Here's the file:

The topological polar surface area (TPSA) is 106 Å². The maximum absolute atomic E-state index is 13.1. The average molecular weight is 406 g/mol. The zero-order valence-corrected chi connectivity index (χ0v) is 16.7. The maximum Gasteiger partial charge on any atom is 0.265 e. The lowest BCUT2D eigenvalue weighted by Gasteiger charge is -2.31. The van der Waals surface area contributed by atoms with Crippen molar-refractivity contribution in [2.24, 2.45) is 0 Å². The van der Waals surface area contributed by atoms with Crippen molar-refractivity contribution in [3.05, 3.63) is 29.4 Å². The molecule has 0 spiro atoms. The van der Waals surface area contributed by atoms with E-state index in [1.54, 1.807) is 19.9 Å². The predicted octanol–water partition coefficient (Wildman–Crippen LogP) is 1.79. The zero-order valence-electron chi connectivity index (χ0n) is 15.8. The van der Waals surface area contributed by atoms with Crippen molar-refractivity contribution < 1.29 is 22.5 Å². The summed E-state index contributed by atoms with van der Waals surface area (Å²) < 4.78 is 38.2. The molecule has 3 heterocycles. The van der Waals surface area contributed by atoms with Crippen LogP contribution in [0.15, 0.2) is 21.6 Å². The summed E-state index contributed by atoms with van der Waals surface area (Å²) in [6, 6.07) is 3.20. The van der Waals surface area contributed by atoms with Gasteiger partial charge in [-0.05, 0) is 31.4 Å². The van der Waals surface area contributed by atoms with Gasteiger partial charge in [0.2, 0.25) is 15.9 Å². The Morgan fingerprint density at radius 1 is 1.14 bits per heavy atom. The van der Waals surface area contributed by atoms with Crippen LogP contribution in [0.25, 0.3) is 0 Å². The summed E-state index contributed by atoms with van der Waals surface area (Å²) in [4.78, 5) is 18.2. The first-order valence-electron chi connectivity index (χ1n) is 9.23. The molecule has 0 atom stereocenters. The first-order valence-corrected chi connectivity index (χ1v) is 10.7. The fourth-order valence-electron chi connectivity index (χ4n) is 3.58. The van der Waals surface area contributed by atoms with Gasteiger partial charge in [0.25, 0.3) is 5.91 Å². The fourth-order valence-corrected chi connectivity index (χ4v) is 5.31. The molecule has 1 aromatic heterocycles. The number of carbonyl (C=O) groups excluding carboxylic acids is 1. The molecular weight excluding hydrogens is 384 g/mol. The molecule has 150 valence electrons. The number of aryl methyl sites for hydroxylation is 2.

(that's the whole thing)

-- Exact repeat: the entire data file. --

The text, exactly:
The topological polar surface area (TPSA) is 106 Å². The maximum absolute atomic E-state index is 13.1. The average molecular weight is 406 g/mol. The zero-order valence-corrected chi connectivity index (χ0v) is 16.7. The maximum Gasteiger partial charge on any atom is 0.265 e. The lowest BCUT2D eigenvalue weighted by Gasteiger charge is -2.31. The van der Waals surface area contributed by atoms with Crippen molar-refractivity contribution in [2.24, 2.45) is 0 Å². The van der Waals surface area contributed by atoms with Crippen molar-refractivity contribution in [3.05, 3.63) is 29.4 Å². The molecule has 0 spiro atoms. The van der Waals surface area contributed by atoms with E-state index in [1.54, 1.807) is 19.9 Å². The predicted octanol–water partition coefficient (Wildman–Crippen LogP) is 1.79. The zero-order valence-electron chi connectivity index (χ0n) is 15.8. The van der Waals surface area contributed by atoms with Crippen molar-refractivity contribution < 1.29 is 22.5 Å². The summed E-state index contributed by atoms with van der Waals surface area (Å²) < 4.78 is 38.2. The molecule has 3 heterocycles. The van der Waals surface area contributed by atoms with Crippen LogP contribution in [0.15, 0.2) is 21.6 Å². The summed E-state index contributed by atoms with van der Waals surface area (Å²) in [6, 6.07) is 3.20. The van der Waals surface area contributed by atoms with Gasteiger partial charge in [-0.05, 0) is 31.4 Å². The van der Waals surface area contributed by atoms with Gasteiger partial charge in [0.2, 0.25) is 15.9 Å². The Morgan fingerprint density at radius 1 is 1.14 bits per heavy atom. The van der Waals surface area contributed by atoms with Crippen LogP contribution in [0.25, 0.3) is 0 Å². The summed E-state index contributed by atoms with van der Waals surface area (Å²) in [4.78, 5) is 18.2. The first-order valence-electron chi connectivity index (χ1n) is 9.23. The molecule has 0 atom stereocenters. The first-order valence-corrected chi connectivity index (χ1v) is 10.7. The fourth-order valence-electron chi connectivity index (χ4n) is 3.58. The van der Waals surface area contributed by atoms with Gasteiger partial charge in [0.25, 0.3) is 5.91 Å². The fourth-order valence-corrected chi connectivity index (χ4v) is 5.31. The molecule has 1 aromatic heterocycles. The number of carbonyl (C=O) groups excluding carboxylic acids is 1. The molecular weight excluding hydrogens is 384 g/mol. The molecule has 150 valence electrons. The number of aryl methyl sites for hydroxylation is 2.